Optimism

Up till now, for two hundred years, people in England have imagined that every problem could be solved through Freedom, and could let opposites correct one another in the free interplay of argument. But what now? The great harm was begun in the last century, mainly through Rousseau, with his doctrine of the goodness of human nature. Out of this plebs and educated alike distilled the doctrine of the golden age that was to come quite infallibly, provided people were left alone. The result, as every child knows, was the complete disintegration of the idea of authority in the heads of mortals, whereupon of course, we periodically fall victims to sheer power. In the meanwhile, the idea of the natural goodness of man has turned, among the intelligent strata of Europe, into the idea of progress, i.e. undisturbed money-making and modern comforts, with philanthropy as a sop to conscience....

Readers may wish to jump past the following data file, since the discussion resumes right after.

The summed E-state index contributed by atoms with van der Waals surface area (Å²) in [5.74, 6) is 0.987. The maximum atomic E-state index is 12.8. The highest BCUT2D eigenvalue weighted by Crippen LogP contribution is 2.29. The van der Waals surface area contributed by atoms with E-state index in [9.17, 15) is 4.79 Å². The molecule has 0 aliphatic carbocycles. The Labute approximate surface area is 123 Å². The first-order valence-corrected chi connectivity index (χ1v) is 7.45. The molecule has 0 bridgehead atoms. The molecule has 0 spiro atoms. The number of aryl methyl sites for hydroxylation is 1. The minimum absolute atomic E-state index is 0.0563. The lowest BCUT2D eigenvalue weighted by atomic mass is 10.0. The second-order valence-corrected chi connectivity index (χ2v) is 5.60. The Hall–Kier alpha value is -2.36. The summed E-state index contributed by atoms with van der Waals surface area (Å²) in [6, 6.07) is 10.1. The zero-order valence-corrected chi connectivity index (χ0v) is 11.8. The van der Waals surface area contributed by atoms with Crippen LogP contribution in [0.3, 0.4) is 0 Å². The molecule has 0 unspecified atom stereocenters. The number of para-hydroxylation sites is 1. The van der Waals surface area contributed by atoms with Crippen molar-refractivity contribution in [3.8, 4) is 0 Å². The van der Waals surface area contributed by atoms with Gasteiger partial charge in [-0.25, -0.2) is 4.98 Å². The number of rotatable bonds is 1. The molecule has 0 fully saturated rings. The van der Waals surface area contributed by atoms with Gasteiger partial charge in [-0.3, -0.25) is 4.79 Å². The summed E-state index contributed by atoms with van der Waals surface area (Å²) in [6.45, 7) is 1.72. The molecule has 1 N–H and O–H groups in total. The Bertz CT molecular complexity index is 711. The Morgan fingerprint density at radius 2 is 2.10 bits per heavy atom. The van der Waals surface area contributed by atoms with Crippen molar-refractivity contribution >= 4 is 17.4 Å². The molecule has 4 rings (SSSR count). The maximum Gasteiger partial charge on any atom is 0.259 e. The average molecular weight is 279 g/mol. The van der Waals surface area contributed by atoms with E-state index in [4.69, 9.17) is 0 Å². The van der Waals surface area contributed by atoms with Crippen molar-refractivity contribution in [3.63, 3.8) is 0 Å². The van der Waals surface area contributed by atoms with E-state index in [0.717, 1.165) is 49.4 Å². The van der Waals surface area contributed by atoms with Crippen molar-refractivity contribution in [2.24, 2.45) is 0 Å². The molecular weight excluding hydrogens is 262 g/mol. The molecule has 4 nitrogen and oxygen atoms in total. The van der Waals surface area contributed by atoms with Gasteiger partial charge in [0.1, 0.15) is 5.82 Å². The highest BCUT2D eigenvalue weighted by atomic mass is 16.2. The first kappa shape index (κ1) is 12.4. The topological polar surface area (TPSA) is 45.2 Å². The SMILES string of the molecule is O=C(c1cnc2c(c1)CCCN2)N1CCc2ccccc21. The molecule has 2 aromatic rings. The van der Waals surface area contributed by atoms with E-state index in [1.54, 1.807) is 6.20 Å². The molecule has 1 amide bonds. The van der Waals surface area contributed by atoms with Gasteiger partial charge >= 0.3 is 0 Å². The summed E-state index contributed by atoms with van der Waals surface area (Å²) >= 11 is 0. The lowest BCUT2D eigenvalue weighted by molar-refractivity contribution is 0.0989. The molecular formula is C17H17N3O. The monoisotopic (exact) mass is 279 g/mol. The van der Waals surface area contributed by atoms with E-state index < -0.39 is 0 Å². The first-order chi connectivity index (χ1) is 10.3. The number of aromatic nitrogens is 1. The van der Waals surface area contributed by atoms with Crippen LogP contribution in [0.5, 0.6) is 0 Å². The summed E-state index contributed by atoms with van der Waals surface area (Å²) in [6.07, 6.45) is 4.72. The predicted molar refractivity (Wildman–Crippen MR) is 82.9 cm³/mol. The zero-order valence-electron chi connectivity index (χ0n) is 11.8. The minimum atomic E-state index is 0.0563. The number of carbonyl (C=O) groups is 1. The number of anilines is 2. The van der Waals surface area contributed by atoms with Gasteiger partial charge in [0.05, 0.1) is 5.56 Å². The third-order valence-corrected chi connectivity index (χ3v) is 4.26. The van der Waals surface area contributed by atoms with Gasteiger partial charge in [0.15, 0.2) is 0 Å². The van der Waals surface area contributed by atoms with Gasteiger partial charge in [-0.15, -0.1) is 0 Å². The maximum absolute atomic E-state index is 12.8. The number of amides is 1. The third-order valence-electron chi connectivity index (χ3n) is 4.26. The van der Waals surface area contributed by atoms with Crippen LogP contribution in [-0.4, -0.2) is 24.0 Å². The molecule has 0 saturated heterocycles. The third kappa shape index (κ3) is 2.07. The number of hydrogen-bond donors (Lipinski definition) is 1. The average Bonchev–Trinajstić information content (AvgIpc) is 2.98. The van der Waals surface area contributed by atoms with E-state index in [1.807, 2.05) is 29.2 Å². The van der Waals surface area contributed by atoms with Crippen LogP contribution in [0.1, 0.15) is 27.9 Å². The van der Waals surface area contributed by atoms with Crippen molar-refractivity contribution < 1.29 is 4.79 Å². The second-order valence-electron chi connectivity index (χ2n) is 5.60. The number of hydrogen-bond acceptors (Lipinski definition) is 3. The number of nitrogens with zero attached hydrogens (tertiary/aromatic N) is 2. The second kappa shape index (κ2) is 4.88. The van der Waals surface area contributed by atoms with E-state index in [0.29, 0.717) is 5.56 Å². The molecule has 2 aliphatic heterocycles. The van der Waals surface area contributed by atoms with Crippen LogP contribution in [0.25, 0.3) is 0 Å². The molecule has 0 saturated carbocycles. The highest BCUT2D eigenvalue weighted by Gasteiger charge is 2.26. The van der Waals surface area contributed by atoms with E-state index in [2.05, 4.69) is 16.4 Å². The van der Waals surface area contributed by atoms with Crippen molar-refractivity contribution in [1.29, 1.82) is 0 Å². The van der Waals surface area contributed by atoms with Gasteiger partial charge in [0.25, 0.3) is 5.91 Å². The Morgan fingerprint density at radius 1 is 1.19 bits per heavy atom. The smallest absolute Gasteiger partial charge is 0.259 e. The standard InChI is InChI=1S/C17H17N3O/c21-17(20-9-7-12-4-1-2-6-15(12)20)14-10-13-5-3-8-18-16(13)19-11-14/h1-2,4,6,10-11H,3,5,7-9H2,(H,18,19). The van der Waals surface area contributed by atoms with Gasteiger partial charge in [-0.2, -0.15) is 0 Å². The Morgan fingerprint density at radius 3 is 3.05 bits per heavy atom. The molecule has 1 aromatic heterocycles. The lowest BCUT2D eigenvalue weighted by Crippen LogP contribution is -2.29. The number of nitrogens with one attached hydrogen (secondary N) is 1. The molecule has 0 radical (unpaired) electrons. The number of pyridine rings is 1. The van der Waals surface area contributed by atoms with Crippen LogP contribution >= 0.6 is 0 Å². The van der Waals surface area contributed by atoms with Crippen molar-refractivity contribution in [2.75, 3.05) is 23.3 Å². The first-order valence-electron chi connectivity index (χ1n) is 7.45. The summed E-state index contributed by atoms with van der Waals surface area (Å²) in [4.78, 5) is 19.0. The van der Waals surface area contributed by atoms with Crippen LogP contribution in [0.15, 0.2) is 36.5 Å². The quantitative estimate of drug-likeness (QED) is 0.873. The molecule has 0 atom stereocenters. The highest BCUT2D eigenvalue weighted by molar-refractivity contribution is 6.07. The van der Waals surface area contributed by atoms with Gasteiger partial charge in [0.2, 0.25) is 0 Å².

The only conceivable salvation would be for this insane optimism, great and small, to disappear from peoples’ brains. But then our present-day Christianity is not equal to the task it has gone in for and got mixed up with optimism for the last two hundred years. A change will and must come, but after God knows how much suffering.
- Jacob Burckhardt, letter to Von Preen. 2 July 1871. (The Letters of Jacob Burckhardt, translated by Alexander Dru, p. 147.)

See also: Stephen J. Tonsor, Jacob Burckhardt: Tradition and the Crisis of Western Culture (pdf). Modern Age, Winter 1997.

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